Our AgeRight Blog has covered senior scams before, such as ploys to get seniors to hand over money upon receiving an official looking email from the IRS. (The IRS only corresponds by mail; they NEVER call or email.)
I was recently saddened to read that, really, the worst scammers of all happen to be family members or the caregivers of seniors. Making matters worse, often elders are either not aware that their money is being stolen or they are too embarrassed to report the abuse. In fact, according to the National Adult Protective Services Association only one in 44 cases of financial abuse is reported.
In Massachusetts a group of state agencies have gotten together to combat elder financial exploitation. Their focus is on educating bank and credit union personnel to recognize the warning signs of elder financial abuse so that they can prevent it at the source.
The Massachusetts Division of Banks has published a list of changes in financial activity involving an elder’s bank account that point to a high risk of financial exploitation and created an entire training programming and reporting structure for financial institutions. What a terrific program!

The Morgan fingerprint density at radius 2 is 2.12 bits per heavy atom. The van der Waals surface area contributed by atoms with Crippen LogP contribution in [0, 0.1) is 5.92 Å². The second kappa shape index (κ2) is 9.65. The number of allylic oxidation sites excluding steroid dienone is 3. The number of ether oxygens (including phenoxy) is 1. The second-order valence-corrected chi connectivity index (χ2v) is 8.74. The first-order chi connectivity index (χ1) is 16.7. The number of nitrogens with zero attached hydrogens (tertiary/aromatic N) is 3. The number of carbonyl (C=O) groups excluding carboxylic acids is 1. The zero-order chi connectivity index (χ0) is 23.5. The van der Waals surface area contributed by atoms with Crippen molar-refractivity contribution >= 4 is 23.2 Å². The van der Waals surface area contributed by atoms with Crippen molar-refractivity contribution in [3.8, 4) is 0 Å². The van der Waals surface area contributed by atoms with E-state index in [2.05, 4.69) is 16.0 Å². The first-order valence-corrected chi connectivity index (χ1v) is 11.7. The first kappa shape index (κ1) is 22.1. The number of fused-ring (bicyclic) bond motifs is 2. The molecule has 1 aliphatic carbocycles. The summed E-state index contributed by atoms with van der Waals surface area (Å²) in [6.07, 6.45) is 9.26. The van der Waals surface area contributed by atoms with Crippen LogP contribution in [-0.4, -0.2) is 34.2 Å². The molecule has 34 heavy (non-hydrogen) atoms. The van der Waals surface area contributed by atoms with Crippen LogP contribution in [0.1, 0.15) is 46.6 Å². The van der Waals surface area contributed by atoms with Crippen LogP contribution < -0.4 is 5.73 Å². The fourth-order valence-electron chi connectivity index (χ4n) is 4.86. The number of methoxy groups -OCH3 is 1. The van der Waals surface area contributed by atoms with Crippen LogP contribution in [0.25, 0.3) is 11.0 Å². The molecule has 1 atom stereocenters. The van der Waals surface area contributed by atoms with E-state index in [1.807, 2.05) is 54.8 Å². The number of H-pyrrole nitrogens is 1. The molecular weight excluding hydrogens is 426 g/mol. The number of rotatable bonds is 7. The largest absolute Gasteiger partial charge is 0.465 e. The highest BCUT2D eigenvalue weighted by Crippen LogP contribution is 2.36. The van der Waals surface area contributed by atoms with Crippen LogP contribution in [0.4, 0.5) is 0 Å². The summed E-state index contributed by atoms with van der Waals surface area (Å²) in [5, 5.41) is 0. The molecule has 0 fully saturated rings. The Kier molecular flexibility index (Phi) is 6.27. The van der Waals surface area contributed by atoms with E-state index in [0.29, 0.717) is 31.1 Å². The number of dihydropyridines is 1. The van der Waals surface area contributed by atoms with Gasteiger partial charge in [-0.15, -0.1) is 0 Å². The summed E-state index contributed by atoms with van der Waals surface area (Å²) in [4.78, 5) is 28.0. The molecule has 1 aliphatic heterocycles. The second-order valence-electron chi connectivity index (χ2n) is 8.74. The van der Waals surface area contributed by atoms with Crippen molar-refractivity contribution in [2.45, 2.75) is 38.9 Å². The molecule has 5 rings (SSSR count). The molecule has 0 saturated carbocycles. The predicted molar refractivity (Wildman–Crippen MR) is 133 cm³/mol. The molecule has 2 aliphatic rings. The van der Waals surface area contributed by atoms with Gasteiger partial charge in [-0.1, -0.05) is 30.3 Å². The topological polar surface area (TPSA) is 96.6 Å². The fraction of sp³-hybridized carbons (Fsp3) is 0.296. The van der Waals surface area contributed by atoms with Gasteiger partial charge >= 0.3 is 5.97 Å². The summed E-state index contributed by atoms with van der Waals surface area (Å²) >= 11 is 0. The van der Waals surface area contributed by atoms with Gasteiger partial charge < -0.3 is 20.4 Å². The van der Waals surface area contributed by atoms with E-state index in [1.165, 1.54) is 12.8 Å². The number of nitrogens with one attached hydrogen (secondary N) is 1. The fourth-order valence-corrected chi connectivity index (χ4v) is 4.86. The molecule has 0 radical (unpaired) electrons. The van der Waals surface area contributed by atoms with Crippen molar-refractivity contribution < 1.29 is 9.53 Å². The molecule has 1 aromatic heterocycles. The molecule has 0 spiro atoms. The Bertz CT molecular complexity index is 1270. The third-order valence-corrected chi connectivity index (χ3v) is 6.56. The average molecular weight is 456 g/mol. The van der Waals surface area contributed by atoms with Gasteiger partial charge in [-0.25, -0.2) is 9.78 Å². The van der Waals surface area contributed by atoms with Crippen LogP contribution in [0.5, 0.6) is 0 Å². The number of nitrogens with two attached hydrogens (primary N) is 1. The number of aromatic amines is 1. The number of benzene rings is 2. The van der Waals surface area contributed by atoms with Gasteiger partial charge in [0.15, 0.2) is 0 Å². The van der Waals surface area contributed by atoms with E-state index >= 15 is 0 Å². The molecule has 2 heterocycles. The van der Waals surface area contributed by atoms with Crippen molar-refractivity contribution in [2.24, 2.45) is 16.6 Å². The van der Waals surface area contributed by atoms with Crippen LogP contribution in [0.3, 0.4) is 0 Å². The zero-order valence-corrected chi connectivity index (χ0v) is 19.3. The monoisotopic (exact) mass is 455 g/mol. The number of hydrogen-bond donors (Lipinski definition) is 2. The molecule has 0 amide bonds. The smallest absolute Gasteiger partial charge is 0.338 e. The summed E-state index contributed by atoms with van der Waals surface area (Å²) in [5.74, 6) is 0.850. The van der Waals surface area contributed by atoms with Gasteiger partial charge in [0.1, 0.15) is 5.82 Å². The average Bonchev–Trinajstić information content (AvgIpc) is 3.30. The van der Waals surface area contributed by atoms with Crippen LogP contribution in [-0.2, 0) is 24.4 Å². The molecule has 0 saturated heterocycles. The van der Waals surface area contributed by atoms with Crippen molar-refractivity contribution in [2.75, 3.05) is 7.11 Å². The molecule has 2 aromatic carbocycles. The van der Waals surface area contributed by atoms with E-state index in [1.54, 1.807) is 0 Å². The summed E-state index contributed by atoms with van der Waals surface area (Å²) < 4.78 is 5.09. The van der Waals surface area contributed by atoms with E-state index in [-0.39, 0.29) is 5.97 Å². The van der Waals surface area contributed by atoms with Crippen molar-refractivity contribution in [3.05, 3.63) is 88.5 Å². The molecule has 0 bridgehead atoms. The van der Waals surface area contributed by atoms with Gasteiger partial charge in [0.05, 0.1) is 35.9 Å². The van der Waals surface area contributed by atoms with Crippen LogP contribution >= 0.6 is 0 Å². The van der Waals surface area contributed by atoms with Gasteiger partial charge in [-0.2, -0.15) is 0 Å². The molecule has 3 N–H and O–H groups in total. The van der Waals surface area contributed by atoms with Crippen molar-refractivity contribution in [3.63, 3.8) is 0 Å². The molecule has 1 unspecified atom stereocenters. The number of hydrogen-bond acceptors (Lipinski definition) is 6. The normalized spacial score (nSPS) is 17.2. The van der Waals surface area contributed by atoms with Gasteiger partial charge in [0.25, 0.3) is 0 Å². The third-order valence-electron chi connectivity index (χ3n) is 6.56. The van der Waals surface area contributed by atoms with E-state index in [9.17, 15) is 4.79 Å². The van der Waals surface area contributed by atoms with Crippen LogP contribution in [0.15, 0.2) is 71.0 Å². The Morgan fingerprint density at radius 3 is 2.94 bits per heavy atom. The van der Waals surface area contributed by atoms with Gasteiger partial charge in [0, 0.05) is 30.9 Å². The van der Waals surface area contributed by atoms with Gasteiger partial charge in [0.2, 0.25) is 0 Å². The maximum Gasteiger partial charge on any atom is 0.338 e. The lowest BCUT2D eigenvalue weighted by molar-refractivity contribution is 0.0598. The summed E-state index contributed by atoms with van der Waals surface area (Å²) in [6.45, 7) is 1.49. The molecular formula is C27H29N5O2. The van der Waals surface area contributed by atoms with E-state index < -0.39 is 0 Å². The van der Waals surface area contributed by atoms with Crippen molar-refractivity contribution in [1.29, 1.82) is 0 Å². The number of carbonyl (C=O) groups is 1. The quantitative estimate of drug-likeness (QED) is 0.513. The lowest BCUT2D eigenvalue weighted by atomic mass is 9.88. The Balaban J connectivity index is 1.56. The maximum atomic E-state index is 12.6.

It’s hard to imagine that we have to guard against the very people whom we believe, or wish to believe, have an elderly relative’s best interest at heart. However, it doesn’t hurt to be vigilant on behalf of your loved one, especially if you have paid caregivers involved in caring for your relative.
So, you too, in addition to bank tellers, should be on the lookout for these warning signs of potential financial abuse:
- Family, friends or caregivers taking unanticipated interest in an elder’s finances
- Unusual account activity including large withdrawals and increased ATM usage
- Adding a co-signer to an elder’s account
- Requests made to a senior for forms to be notarized
- The appearance of forged or suspicious signatures
- Attempts by a third party to access an elder’s account to make withdrawals
- Attempts to wire transfer large sums of money
- Closing of Certificate of Deposit accounts without regard to penalties
If your loved one is exhibiting increased confusion about or reluctance to discuss banking and financial matters you should be aware that they may not be making good decisions about their finances, whether or not they are being exploited. In this case it IS helpful to step in and assist your elderly relative manage their finances.
Read more in our series on Senior Scams.